Nothing Phone (1) Long Term Review : After All The Updates
Nothing Phone (1)
NOTHING PHONE (1)
With at least 8 major updates so far to the Nothing Phone (1), bringing improvements to performance, image quality, UI, and battery life, just how much better is it?
Innovative design and use of light strips
Good standby battery life
Extremely good for money
Snappy and Clean Nothing OS
Balanced Camera Set
Slow charging time
Occassionally glitchy still
No real value going for 12GB RAM version
Out of 10
Credibility Disclaimer: The Nothing Phone (1) was a purchase, with no sway or compensation by any 3rd party. We gotta thank Zen’s impulse and fear of missing out (FOMO) for the privilege of reviewing this device today.
Being the brand’s first entry into the smartphone business, it’s clear that Nothing had to break molds and catch eyeballs to make it and so they did. The Nothing phone (1) is literally nothing like we’ve ever seen before, though the hold does feel exactly like an iPhone, with its cold rounded edges and clicky buttons.
For the most part its a glass sandwich with an aluminum frame, with the focus point being the back. It houses a user-configurable Glyph lighting system that lights up for a variety of scenarios.
With its rounded edges and generally flat demeanor, this phone will be able to stand on its own. Both front and rear glass panels are Gorilla Glass 5, and are see-through so that you’ll be able to enjoy the lightshow.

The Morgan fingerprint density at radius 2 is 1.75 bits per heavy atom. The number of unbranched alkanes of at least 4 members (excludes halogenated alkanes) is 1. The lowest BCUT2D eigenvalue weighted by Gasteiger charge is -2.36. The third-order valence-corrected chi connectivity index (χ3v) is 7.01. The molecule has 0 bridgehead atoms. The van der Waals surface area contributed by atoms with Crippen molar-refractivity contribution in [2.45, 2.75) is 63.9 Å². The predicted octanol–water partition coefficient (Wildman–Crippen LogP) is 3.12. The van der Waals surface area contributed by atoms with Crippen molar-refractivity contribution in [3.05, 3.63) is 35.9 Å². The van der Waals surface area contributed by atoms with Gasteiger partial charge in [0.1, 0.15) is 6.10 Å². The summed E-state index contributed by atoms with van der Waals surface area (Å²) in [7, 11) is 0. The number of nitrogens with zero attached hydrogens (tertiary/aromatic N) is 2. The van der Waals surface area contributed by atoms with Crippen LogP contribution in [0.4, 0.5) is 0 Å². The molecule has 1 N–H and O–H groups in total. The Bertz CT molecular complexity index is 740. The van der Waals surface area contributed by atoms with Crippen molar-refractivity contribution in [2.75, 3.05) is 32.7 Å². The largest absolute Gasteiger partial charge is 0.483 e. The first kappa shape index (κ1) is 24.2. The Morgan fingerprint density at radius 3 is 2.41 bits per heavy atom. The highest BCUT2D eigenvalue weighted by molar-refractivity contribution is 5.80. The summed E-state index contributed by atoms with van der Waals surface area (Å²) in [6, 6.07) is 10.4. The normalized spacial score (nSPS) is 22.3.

Colors are Black and White, and the Black unit with me is simply my preferred color since the contrast from the white glyph lights create a more pleasing glow to me.
The front looks pretty clean, with a bright and colorful OLED panel that I have some nice things to talk about later on.
On a final note for design, the Nothing Phone (1) comes with a basic IP53 water-dust rating, so it’s splash but not submerge proof. This may be a midrange phone, but the design and holding experience however, is an obvious class above that.
The Nothing Phone (1) stands at 6.55 inches with a top-shelf OLED panel with the usual premium support for HDR10+ and 10-bit color depth content. It’s pretty smooth at 120Hz with the touch sample rate being just double of that. It’s just one of those phones that’s not too tall, not too short either, and coming from Asian hands it’s a pretty good size.
There’s nothing much to complain about here. It’s a great panel that produces great colors with a bright 500 nit average. It has a 1200 nit brightness potential with HDR videos and it was blinding.
You get 2 color profiles, Alive and Standard, with the former being DCI-P3 and the latter just being sRGB. You can choose from the settings and there’s also a slider to move for color temperature for a little bit of customization.